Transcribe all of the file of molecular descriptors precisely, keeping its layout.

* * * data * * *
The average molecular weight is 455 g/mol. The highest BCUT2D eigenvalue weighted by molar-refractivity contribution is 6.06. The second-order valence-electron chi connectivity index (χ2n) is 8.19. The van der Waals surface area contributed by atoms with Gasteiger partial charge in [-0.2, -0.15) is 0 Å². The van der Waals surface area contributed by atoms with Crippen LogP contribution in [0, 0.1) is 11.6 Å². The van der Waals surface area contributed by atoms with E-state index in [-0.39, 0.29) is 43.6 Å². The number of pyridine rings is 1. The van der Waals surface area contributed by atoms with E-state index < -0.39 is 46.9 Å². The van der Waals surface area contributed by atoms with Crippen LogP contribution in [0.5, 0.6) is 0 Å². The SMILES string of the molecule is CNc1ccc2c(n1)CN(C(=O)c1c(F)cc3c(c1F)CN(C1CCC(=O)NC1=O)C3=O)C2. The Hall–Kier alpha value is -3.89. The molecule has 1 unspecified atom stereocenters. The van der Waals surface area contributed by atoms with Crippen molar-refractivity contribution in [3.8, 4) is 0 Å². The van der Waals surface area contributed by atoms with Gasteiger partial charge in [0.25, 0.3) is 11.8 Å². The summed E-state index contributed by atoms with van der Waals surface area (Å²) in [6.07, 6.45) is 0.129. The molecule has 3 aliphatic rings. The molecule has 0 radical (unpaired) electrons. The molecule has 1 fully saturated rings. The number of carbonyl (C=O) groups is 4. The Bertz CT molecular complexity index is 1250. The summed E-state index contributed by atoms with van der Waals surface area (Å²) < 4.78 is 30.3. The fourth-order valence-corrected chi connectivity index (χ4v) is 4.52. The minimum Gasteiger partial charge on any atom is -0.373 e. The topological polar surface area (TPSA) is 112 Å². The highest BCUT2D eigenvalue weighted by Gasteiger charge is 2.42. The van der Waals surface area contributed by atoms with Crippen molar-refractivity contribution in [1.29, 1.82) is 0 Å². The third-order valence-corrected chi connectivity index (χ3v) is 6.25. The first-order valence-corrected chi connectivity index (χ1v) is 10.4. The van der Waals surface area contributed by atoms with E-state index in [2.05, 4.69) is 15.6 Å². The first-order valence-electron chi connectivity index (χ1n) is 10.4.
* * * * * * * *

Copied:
The average molecular weight is 455 g/mol. The highest BCUT2D eigenvalue weighted by molar-refractivity contribution is 6.06. The second-order valence-electron chi connectivity index (χ2n) is 8.19. The van der Waals surface area contributed by atoms with Gasteiger partial charge in [-0.2, -0.15) is 0 Å². The van der Waals surface area contributed by atoms with Crippen LogP contribution in [0, 0.1) is 11.6 Å². The van der Waals surface area contributed by atoms with E-state index in [-0.39, 0.29) is 43.6 Å². The number of pyridine rings is 1. The van der Waals surface area contributed by atoms with E-state index < -0.39 is 46.9 Å². The van der Waals surface area contributed by atoms with Crippen LogP contribution in [0.5, 0.6) is 0 Å². The SMILES string of the molecule is CNc1ccc2c(n1)CN(C(=O)c1c(F)cc3c(c1F)CN(C1CCC(=O)NC1=O)C3=O)C2. The Hall–Kier alpha value is -3.89. The molecule has 1 unspecified atom stereocenters. The van der Waals surface area contributed by atoms with Crippen molar-refractivity contribution in [3.8, 4) is 0 Å². The van der Waals surface area contributed by atoms with Gasteiger partial charge in [0.25, 0.3) is 11.8 Å². The summed E-state index contributed by atoms with van der Waals surface area (Å²) in [6.07, 6.45) is 0.129. The molecule has 3 aliphatic rings. The molecule has 0 radical (unpaired) electrons. The molecule has 1 fully saturated rings. The number of carbonyl (C=O) groups is 4. The Bertz CT molecular complexity index is 1250. The summed E-state index contributed by atoms with van der Waals surface area (Å²) < 4.78 is 30.3. The fourth-order valence-corrected chi connectivity index (χ4v) is 4.52. The minimum Gasteiger partial charge on any atom is -0.373 e. The topological polar surface area (TPSA) is 112 Å². The highest BCUT2D eigenvalue weighted by Gasteiger charge is 2.42. The van der Waals surface area contributed by atoms with Crippen molar-refractivity contribution in [1.29, 1.82) is 0 Å². The third-order valence-corrected chi connectivity index (χ3v) is 6.25. The first-order valence-corrected chi connectivity index (χ1v) is 10.4. The van der Waals surface area contributed by atoms with E-state index in [2.05, 4.69) is 15.6 Å². The first-order valence-electron chi connectivity index (χ1n) is 10.4.